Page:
BMW brings its plan to achieve record output to court as labor representatives are blocking its move to hire more temporary employees. The best-selling luxury vehicle maker in the world has around 1,100 employees without longer-term contracts at its Leipzig facility in Germany. This number comprises nearly 30 percent of the automaker's total workers.
Labor representatives oppose a new round of temporary contracts, stating that the practice creates a two-tier system of employees. Frankfurt-based Bankhaus Metzler analyst Juergen Pieper commented that it is "clearly unusual" for BMW to have this type of argument in public. He added that the automaker wants to protect its well-paid key employees, and the last crisis showed the value of flexibility.
The conflict emphasizes German companies' drive to make their workforce more flexible in a nation where tough labor laws make firing and hiring prolonged procedures. The BMW Group is targeting sales of at least 2 million automobiles by 2020 from a record 1.67 million in 2011. BMW-branded sales hit the 1.38 million mark in 2011, placing it in front of Mercedes with 1.26 million and Audi with 1.3 million, as BMW seeks to keep its lead in worldwide premium sales.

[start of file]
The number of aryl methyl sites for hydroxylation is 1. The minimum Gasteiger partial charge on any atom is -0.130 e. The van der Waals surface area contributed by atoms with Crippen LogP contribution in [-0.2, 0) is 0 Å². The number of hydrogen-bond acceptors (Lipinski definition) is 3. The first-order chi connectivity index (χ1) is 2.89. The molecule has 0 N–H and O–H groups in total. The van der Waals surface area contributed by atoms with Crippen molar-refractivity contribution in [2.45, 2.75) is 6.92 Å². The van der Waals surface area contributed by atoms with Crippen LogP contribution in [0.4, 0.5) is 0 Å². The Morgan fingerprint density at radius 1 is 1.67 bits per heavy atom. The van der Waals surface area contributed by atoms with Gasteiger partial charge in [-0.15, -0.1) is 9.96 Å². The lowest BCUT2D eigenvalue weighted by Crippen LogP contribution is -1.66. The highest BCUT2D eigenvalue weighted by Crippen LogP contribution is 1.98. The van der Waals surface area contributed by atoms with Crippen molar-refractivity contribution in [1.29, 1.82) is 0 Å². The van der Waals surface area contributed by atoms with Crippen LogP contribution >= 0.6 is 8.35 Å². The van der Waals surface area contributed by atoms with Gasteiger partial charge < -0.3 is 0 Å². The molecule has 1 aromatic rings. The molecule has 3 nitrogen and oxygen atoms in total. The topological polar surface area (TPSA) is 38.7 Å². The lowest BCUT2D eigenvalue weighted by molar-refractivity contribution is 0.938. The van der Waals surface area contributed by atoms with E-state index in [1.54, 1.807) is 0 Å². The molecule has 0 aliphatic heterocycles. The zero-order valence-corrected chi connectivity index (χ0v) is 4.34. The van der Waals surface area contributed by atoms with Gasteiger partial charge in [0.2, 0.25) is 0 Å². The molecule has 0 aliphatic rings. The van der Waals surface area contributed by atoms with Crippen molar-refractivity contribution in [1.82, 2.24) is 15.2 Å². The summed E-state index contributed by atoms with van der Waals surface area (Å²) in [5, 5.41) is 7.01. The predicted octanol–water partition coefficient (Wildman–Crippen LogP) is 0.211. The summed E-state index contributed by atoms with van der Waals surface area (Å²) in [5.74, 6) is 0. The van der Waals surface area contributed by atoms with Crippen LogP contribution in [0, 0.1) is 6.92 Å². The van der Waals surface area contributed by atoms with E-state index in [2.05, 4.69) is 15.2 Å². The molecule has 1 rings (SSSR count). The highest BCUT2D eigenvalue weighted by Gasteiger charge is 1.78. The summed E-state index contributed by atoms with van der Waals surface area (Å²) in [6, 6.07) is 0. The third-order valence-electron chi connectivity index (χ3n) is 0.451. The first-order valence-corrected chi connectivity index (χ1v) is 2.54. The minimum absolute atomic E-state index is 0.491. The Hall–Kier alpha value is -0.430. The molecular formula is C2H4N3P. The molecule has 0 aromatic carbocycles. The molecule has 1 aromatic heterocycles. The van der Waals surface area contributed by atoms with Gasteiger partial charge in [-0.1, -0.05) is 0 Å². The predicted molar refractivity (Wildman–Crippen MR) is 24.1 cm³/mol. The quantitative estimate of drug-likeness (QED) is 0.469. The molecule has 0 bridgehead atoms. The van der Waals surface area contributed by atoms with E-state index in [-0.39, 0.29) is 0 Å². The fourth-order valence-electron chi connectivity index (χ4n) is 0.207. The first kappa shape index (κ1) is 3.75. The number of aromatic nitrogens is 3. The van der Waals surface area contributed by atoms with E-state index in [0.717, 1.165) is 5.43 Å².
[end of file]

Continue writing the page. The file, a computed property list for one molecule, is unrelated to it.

Spokesperson Jochen Mueller for BMW in Leipzig stated that temporary workers are compensated with the same base salaries as long-term employees. This mix provides the automaker greater flexibility. Jochen Frey, another BMW spokesperson, disclosed that permanent staff got a bonus last year worth close to a month's salary, which the temporary employees did not get.
He further stated that the bonus depends on corporate profit. The Leipzig factory assembles the 1 series and X1 SUV. In 2010, the facility produced 186,800 units. BMW is investing 400 million euros or $529 million for the expansion of the facility. Mueller disclosed that the automaker intends to employ another 350 people permanently at the facility this year. Current temporary employees are also welcome to apply for the position.